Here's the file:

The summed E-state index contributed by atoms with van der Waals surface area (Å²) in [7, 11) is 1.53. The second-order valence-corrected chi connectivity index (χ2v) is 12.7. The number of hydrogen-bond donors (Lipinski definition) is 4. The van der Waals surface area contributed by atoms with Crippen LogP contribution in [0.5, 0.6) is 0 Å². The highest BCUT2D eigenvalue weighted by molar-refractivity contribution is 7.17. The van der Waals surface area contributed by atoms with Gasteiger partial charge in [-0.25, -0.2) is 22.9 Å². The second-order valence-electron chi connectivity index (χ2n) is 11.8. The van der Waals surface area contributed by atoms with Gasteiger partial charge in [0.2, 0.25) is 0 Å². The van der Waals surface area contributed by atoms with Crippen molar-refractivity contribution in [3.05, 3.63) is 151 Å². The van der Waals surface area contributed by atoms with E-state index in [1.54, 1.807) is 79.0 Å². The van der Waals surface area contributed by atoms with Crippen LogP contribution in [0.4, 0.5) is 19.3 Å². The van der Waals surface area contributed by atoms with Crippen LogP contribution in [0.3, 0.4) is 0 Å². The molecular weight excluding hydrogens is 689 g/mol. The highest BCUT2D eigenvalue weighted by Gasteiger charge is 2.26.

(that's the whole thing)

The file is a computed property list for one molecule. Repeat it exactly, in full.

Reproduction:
The summed E-state index contributed by atoms with van der Waals surface area (Å²) in [7, 11) is 1.53. The second-order valence-corrected chi connectivity index (χ2v) is 12.7. The number of hydrogen-bond donors (Lipinski definition) is 4. The van der Waals surface area contributed by atoms with Crippen LogP contribution in [0.5, 0.6) is 0 Å². The highest BCUT2D eigenvalue weighted by molar-refractivity contribution is 7.17. The van der Waals surface area contributed by atoms with Gasteiger partial charge in [-0.25, -0.2) is 22.9 Å². The second-order valence-electron chi connectivity index (χ2n) is 11.8. The van der Waals surface area contributed by atoms with Gasteiger partial charge in [0.2, 0.25) is 0 Å². The van der Waals surface area contributed by atoms with Crippen molar-refractivity contribution in [3.05, 3.63) is 151 Å². The van der Waals surface area contributed by atoms with E-state index in [1.54, 1.807) is 79.0 Å². The van der Waals surface area contributed by atoms with Crippen LogP contribution in [0.4, 0.5) is 19.3 Å². The van der Waals surface area contributed by atoms with Crippen LogP contribution in [0.3, 0.4) is 0 Å². The molecular weight excluding hydrogens is 689 g/mol. The highest BCUT2D eigenvalue weighted by Gasteiger charge is 2.26.